Imagine landing in an unfamiliar country with precious little knowledge of local language, health care, housing, education and food sources, all while battling the effects of trauma.
This is the challenge most refugees face upon first coming to Australia as they flee from harrowing difficulties in their homeland.
A group from Kyneton Baptist Church (KBC) have joined with others from the Macedon ranges to bridge the gap for refugees by participating in a programme known as the Community Refugee Integration and Settlement Pilot (CRISP), with the aim of providing the refugees with a small network to make them feel welcome, connect them with services and form relationships to help them begin to rebuild their lives in Australia. Support group members Ryan and Suzie Smith, from KBC, said CRISP provided a big advantage for refugees by having many building blocks in place for settling into Australian society even before they arrive.
“We essentially sponsor or support the family when they come in, and that includes everything from picking them up at the airport, to filling in any gaps that may be there financially for them when they come, to finding housing, and setting up medical [contacts],” Ryan said.
The program, which started mid last year is organised by Community Refugee Sponsorship Australia (CRSA) in partnership with the Federal Government and aims to support 1500 refugees over four years via help from community groups, such as the Kyneton one.
Basically, a support group of five to ten adult volunteers undergoes approval and training with CRSA and is then custom matched with refugees identified as in urgent need of resettlement by the United Nations High Commissioner for Refugees.
Last month the Kyneton CRISP group, known as the Ranges Resettlement Group, welcomed a family from Guatemala. Several members of the group speak Spanish, which helped them to easily communicate with the newcomers. “The program is essentially a 12-month commitment to the family to integrate them in the community,” Ryan said. “It’s a lovely program. If I was a refugee, I’d much prefer a group of people who are welcoming me in who are invested in me rather than an assigned caseworker. They’ve got a small community around them right from the beginning. It’s a great opportunity for churches to be involved and churches are well placed for that.”
He said many people of faith are skilled in hospitality and have a willingness to welcome people, which may draw them to the program.
Suzie said they valued the four-month-long training and ongoing support within CRISP.
“We explored trauma, the relational aspects of what’s going to be needed to assist people to integrate, that long-term commitment and how that will benefit them. We learned that it’s important to be aware of your motives of why you’re getting involved. We also explored the potential perceptions of other people in the community – we are motivated as a group, but that doesn’t mean everyone in your community will be motivated. Our group has experienced extensive willingness and generosity from businesses and the wider community and the churches in our surrounding area.”
Ryan and Suzie cautioned that participants should not “expect a lot back” from the refugees assisted by their group because these families have often been traumatised and are under enormous amounts of stress.
“You don’t just do it to feel good about yourself,” Ryan said. “It’s hospitality in its fullness. That’s the reason so many people of faith are involved in this, they want to love people on the margins out of a response to God’s love for us. That’s largely the motivation.”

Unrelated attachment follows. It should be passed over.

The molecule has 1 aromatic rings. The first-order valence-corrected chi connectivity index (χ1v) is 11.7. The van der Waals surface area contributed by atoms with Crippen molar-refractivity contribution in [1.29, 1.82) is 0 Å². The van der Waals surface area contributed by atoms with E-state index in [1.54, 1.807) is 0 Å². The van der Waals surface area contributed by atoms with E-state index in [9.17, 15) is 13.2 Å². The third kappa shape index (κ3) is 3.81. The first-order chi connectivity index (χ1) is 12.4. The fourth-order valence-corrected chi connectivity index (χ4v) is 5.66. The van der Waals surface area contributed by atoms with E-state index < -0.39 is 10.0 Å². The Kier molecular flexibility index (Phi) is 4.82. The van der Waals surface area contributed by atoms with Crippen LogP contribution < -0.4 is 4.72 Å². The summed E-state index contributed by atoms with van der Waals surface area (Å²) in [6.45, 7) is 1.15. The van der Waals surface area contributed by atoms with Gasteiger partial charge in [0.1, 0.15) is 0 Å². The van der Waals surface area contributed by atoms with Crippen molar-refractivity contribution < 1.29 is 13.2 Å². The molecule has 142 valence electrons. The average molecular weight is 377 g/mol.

Suzie said CRISP was also a wonderful joint platform for working alongside team members who don’t know God’s love but who also want to show love and hospitality to others.
“You can feel quite helpless with the refugee narrative in the media, and this is a way that people can feel like they’re contributing to the community. It is really nice that we can serve alongside people outside the church. The structures are not church ones, they’re given to us.
“It’s great to have a group. It’s pretty time intensive at times – they recommend setting aside an hour a week but it’s much more at the start when you’re setting people up. With a group you have different skills and strengths, and different lifestyles we as hosts can introduce them to.”
Along the way, the group members have the privilege of many lovely experiences. Last weekend, Suzie took the Guatemalan refugees into the city to teach them how to use public transport and show them some major sights. They celebrated a birthday last week by joining with another Guatemalan refugee family, which is supported by a second KBC CRISP group.
“They are making steps in a society that’s unfamiliar,” Suzie said.
“One family were really nervous about driving at night time because you don’t drive at night in Guatemala,” Ryan said. “They were worried about getting carjacked and various things, and they had to be comforted. It’s about working through these stresses and fears – just the normal stuff that any family might experience under stress, but it’s heightened because they’re in a new country. They’re totally disoriented and are managing years of trauma.”
CRSA recommends raising between $5000-$10,000 per group to provide accommodation, setup and living costs on arrival. The Kyneton group raised $10,000 through a local art auction and the generous donations of the community.
The CRISP is inspired by a similar program operating in Canada since the 1970s. Countries such as the UK, USA, New Zealand and Ireland are also adopting this approach.
Visas for refugees in the CRISP program are drawn from Australia’s annual humanitarian intake of 13,750 places per year but the Federal Government is considering making these community sponsored programs additional to, rather than within, this quota.
For more information about CRISP visit https://refugeesponsorship.org.au/what-we-do/crisp/